• Yang moves ahead with things – Yin is.
• Yang, in masculine givingness bestows the gifts – Yin, in feminine being receives, preserves, enhances and redistributes them.
• Yang constructs – Yin instructs.
• Yang implements – Yin compliments.
• Yang is strength – Yin is endurance.
• Yang is knowledge – Yin is the mystery that reveals itself and becomes knowledge.
• Yang is the discoverer – Yin lures toward greater discovery.
• Yang is the lover and therefore beloved – Yin is the beloved and therefore the source of love. 
Yin, the receptive, feminine, dark, passive force and Yang, the creative, masculine, bright, active force are descriptions of complimentary opposites. 

As this is never absolute but only relative, no one thing is exclusively Yin or Yang since each contains the seed of its opposite. 

Both states are interdependent as one cannot exist without the other. 

Yin and Yang are usually held in balance, for as one increases the other decreases. The imbalance however is also relative as the energetic excess of Yang, forces Yin to become more energetically concentrated. Thus Yin and Yang both consume and support one another.

Within the context of our present male/female relationships how can the qualities of both Yin and Yang unfold in a way that leads to balance and wholeness? 

A model of cooperative partnership will serve as the way-shower in our movement into the coming new age.

 The purpose of partnership is to create something greater that what we can create alone.

This needn’t imply any deficiency or incompleteness within us.

Since each of us is unique, with specific talents and abilities, in a true partnership we can create something meaningful together – something far greater than the sum of its parts. 

A partnership that offers an acceptance of who we are with an opportunity for personal transformation becomes the fertile ground for growing a lasting healthy union.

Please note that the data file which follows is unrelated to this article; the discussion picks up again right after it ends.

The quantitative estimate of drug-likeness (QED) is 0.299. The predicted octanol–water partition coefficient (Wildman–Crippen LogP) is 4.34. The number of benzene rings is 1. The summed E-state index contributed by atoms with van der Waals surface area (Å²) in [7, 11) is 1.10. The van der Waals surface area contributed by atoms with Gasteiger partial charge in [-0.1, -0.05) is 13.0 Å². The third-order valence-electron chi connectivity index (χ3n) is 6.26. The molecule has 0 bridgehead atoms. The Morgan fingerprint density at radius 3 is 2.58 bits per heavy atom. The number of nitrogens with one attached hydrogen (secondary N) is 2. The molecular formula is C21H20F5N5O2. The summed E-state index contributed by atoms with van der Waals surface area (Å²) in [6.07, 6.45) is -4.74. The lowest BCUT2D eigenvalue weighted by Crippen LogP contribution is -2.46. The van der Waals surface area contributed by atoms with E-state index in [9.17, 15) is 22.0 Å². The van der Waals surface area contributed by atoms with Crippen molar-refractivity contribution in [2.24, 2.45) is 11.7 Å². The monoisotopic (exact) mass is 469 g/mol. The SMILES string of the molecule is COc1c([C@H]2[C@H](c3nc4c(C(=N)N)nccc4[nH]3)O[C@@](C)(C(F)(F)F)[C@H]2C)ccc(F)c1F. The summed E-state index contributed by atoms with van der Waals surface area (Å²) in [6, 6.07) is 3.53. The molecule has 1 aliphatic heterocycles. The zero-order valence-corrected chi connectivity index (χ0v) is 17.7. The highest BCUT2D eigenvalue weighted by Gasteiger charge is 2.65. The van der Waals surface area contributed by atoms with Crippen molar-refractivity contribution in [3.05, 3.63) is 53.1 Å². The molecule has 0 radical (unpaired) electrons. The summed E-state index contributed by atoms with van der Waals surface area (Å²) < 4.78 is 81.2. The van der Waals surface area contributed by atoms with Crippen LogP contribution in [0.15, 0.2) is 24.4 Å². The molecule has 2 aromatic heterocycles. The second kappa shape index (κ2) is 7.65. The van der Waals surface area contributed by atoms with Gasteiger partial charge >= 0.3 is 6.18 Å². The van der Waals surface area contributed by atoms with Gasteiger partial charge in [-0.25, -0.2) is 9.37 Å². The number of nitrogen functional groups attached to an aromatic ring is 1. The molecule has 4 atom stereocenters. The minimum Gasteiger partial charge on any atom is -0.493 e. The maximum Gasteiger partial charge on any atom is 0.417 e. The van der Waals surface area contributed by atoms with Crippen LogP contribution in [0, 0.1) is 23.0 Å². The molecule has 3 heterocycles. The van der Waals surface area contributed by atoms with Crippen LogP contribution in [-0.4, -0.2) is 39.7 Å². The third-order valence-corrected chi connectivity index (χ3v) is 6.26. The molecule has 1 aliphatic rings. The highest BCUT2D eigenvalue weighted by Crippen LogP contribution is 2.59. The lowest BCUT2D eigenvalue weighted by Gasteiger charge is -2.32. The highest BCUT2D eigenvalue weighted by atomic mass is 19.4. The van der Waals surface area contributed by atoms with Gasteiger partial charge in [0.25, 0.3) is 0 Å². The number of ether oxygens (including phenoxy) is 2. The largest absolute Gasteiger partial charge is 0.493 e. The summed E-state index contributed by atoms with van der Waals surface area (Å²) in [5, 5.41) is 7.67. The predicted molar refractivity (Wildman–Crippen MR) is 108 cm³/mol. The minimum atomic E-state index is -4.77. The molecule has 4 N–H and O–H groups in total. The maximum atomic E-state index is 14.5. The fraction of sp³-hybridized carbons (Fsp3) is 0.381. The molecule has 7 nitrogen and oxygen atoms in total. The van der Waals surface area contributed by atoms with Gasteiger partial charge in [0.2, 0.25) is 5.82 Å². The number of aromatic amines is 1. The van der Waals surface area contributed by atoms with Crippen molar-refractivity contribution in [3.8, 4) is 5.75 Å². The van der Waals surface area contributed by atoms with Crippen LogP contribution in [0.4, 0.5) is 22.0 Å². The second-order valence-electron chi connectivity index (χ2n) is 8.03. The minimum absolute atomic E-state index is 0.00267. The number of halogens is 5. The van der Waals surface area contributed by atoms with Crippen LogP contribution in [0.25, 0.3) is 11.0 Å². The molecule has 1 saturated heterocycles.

When we find this kind of partnership we are more likely to want to keep it, to invest in it and to nurture it. 

By experiencing the joy of working, living and loving in a cooperative and supportive partnership, where the different abilities of both members are equally valued, we harness the strength and power of union.

It seems today that our current gender systems emphasize our differences and suppress our similarities.

We feel alienated rather than united as our dying system of patriarchy has left us with a model of masculine dominance and feminine submission instead of one that features mutual interdependence. 

Because of our long inherited patterns of competition and power over others, many relationships today are like two halves that never feel quite whole. 

The whole will only emerge when we jettison the hierarchical black and white of duality consciousness

If we could embrace the model of cooperative partnership, within which both parties are freely allowed to be opposite but equal, we would then successfully rebalance Yin with Yang.

About Author: Mary Mageau is an Australian spiritual teacher and author. She was first introduced to the practice of meditation at the Benedictine Priory of St. Scholastica in Duluth, Minnesota. This simple tradition of silent, contemplative prayer (called Divine Listening by St Benedict) was recovered by the Benedictine Order in the teachings of the first Christian monks, - the Desert Fathers.  Mary was taught in the Buddhist and Indian traditions. Her classes are offered through the Queensland University of the Third Age and the Pine Rivers Community Education Program. Mary’s courses all focus on merging these two great meditation traditions - the contemplative paths of the West, with the classical meditation practices of the East.  Enquiries: